That Muhammad might come to the mountain — or, in this case, the people of Islam to the liberal world — did not occur to him.  Hegelian wisdom could not stretch that far.

Fukuyama was wrong in large part because he relied on Hegel, whose historicism, which retroactively explains the “logic of history,” appeals to would-be prophets and arrogant intellects.  The “logic of history” is like the “science of man”:  a phrase devoid of content.  Whenever Hegel moved beyond predicting the past, he was proved wrong.  The predictions of the most famous Hegelian, Karl Marx, were famously wrong.  Fukuyama merely followed in the stumbling footsteps of his betters.

Nearly 20 years later, he has returned to the topic in a new essay, “Identity and Migration.”  The frivolous tone is gone.  Fukuyama now discovers a “hole” in the ideology of liberalism:  its inability to recognize groups as political units.  Through this hole poured the identity politics that have dominated the West for a generation.  Responding to ancient grievances, real or perceived, blacks, women, homosexuals, and many others demanded to be treated as members of an oppressed minority rather than citizens of the commonwealth.  The response has been multiculturalism:  liberal institutions embracing the glorification of “difference.”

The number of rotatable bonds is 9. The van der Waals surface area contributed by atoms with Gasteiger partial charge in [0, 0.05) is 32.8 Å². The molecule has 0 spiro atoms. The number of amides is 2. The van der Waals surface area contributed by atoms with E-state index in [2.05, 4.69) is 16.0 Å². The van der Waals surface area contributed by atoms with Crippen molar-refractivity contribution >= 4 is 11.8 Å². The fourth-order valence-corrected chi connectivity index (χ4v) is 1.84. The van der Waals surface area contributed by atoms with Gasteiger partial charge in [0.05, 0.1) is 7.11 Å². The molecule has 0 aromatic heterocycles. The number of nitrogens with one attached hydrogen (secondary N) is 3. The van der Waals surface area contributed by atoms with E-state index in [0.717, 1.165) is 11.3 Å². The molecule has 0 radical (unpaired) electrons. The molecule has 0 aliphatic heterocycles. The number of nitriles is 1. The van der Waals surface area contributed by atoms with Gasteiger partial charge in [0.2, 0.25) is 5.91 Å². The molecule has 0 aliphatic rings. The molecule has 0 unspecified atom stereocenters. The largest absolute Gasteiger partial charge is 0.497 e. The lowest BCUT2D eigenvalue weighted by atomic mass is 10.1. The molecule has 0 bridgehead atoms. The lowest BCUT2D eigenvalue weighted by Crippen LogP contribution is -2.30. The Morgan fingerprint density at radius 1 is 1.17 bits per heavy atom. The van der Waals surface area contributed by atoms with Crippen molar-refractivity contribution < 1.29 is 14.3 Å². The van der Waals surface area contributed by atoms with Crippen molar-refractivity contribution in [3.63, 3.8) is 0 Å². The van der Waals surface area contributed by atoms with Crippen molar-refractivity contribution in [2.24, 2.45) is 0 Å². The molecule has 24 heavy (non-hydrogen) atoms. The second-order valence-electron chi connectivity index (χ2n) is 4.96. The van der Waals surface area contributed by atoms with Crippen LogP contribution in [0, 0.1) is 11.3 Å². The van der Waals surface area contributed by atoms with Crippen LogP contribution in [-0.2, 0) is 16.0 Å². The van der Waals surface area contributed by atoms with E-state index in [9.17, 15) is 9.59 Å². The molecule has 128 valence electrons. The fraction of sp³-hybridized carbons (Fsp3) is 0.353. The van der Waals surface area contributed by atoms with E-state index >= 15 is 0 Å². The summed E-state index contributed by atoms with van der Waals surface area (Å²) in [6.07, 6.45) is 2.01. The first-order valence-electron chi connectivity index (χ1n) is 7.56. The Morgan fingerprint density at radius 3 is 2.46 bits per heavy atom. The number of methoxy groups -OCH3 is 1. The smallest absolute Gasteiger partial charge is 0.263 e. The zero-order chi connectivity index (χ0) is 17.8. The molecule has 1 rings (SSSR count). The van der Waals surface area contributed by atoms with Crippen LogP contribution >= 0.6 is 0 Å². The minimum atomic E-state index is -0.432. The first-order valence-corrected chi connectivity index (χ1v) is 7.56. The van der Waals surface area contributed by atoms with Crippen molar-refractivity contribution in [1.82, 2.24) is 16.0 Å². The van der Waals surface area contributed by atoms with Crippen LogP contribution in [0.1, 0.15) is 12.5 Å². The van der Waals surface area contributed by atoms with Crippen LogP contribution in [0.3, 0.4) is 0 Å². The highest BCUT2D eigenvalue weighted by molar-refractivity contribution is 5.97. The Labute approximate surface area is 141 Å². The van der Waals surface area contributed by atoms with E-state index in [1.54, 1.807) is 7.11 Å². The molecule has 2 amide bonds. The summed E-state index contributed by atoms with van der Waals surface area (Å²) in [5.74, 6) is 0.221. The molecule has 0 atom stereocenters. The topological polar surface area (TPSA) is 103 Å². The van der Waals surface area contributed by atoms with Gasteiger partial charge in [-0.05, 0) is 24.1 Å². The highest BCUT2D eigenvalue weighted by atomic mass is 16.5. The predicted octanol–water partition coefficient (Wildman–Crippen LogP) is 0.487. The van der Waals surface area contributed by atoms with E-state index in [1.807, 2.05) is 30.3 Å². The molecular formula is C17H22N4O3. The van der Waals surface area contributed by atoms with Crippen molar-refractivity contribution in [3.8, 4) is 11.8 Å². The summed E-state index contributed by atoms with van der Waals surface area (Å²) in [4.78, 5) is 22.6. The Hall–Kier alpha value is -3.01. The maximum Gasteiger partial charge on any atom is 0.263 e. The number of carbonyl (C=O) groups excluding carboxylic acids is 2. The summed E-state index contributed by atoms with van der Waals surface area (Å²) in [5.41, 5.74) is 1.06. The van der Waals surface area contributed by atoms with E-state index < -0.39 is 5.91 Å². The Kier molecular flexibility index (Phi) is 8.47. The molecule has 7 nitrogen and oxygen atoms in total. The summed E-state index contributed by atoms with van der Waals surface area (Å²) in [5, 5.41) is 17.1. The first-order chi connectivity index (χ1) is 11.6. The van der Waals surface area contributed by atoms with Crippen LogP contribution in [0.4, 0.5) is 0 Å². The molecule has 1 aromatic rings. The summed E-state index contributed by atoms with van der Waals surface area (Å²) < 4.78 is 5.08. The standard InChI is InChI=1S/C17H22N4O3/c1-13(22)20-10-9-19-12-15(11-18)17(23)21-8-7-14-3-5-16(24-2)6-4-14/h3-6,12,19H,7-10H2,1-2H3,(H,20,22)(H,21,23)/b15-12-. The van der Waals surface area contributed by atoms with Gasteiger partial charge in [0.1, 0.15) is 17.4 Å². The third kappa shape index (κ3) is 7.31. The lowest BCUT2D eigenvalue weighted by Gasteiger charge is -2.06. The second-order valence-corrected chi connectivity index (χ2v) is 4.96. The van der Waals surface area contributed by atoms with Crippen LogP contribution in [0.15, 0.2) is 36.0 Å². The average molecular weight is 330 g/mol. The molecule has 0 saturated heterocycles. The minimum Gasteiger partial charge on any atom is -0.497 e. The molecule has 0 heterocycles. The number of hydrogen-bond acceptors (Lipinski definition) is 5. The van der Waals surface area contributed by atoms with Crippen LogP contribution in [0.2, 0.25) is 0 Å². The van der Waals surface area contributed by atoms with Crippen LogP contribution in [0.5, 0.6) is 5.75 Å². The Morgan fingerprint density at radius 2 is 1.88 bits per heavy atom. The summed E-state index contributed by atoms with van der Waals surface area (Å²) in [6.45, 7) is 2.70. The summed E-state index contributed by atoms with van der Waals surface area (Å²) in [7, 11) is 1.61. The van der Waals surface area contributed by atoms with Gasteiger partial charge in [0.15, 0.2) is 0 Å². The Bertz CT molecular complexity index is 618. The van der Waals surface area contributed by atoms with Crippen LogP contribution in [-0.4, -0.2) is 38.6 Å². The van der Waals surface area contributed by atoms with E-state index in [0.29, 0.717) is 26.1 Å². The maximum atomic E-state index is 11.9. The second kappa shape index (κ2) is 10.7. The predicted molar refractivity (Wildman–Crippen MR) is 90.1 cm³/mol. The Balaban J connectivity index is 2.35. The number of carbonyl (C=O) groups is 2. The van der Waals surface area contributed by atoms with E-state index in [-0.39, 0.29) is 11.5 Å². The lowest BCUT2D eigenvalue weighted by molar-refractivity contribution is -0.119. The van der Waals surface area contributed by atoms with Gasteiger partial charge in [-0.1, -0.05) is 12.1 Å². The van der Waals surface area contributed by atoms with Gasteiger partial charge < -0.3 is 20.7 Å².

The Fukuyama of 2007 obliquely admits his error in 1989 by describing multiculturalism as “a game at the end of history.”  It was a game because it seemed to lack consequences, either for those doing the embracing or for those embraced.  Blacks could wear dashikis, women could be called “Ms,” yet liberal democracy rolled on unchanged.  That sense of playful invulnerability, to which Fukuyama contributed mightily with his earlier essay, ended with the migration of large numbers of Muslims to the heart of liberal Europe.